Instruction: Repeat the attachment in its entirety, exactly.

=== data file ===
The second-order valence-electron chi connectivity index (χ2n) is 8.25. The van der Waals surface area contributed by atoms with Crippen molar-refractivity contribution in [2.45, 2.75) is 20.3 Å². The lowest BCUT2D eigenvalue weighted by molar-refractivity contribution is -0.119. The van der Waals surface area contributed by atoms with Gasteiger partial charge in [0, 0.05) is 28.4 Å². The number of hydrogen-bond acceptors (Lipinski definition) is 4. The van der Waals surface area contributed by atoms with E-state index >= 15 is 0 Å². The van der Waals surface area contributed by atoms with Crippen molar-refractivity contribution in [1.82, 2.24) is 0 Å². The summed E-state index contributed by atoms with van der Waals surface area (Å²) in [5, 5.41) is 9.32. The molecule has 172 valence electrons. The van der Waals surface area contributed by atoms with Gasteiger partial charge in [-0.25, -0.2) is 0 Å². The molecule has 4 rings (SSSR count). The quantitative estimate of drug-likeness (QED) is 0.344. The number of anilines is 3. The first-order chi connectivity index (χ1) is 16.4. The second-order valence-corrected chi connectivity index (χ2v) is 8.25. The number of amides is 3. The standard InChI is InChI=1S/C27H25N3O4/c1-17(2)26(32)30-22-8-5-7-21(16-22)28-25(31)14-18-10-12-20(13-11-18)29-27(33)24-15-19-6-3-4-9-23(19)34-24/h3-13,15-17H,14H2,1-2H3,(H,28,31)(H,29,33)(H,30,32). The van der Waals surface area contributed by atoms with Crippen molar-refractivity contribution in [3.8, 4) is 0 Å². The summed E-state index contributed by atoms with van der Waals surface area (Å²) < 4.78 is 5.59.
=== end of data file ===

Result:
The second-order valence-electron chi connectivity index (χ2n) is 8.25. The van der Waals surface area contributed by atoms with Crippen molar-refractivity contribution in [2.45, 2.75) is 20.3 Å². The lowest BCUT2D eigenvalue weighted by molar-refractivity contribution is -0.119. The van der Waals surface area contributed by atoms with Gasteiger partial charge in [0, 0.05) is 28.4 Å². The number of hydrogen-bond acceptors (Lipinski definition) is 4. The van der Waals surface area contributed by atoms with E-state index >= 15 is 0 Å². The van der Waals surface area contributed by atoms with Crippen molar-refractivity contribution in [1.82, 2.24) is 0 Å². The summed E-state index contributed by atoms with van der Waals surface area (Å²) in [5, 5.41) is 9.32. The molecule has 172 valence electrons. The van der Waals surface area contributed by atoms with Gasteiger partial charge in [-0.25, -0.2) is 0 Å². The molecule has 4 rings (SSSR count). The quantitative estimate of drug-likeness (QED) is 0.344. The number of anilines is 3. The first-order chi connectivity index (χ1) is 16.4. The second-order valence-corrected chi connectivity index (χ2v) is 8.25. The number of amides is 3. The standard InChI is InChI=1S/C27H25N3O4/c1-17(2)26(32)30-22-8-5-7-21(16-22)28-25(31)14-18-10-12-20(13-11-18)29-27(33)24-15-19-6-3-4-9-23(19)34-24/h3-13,15-17H,14H2,1-2H3,(H,28,31)(H,29,33)(H,30,32). The van der Waals surface area contributed by atoms with Crippen molar-refractivity contribution in [3.8, 4) is 0 Å². The summed E-state index contributed by atoms with van der Waals surface area (Å²) < 4.78 is 5.59.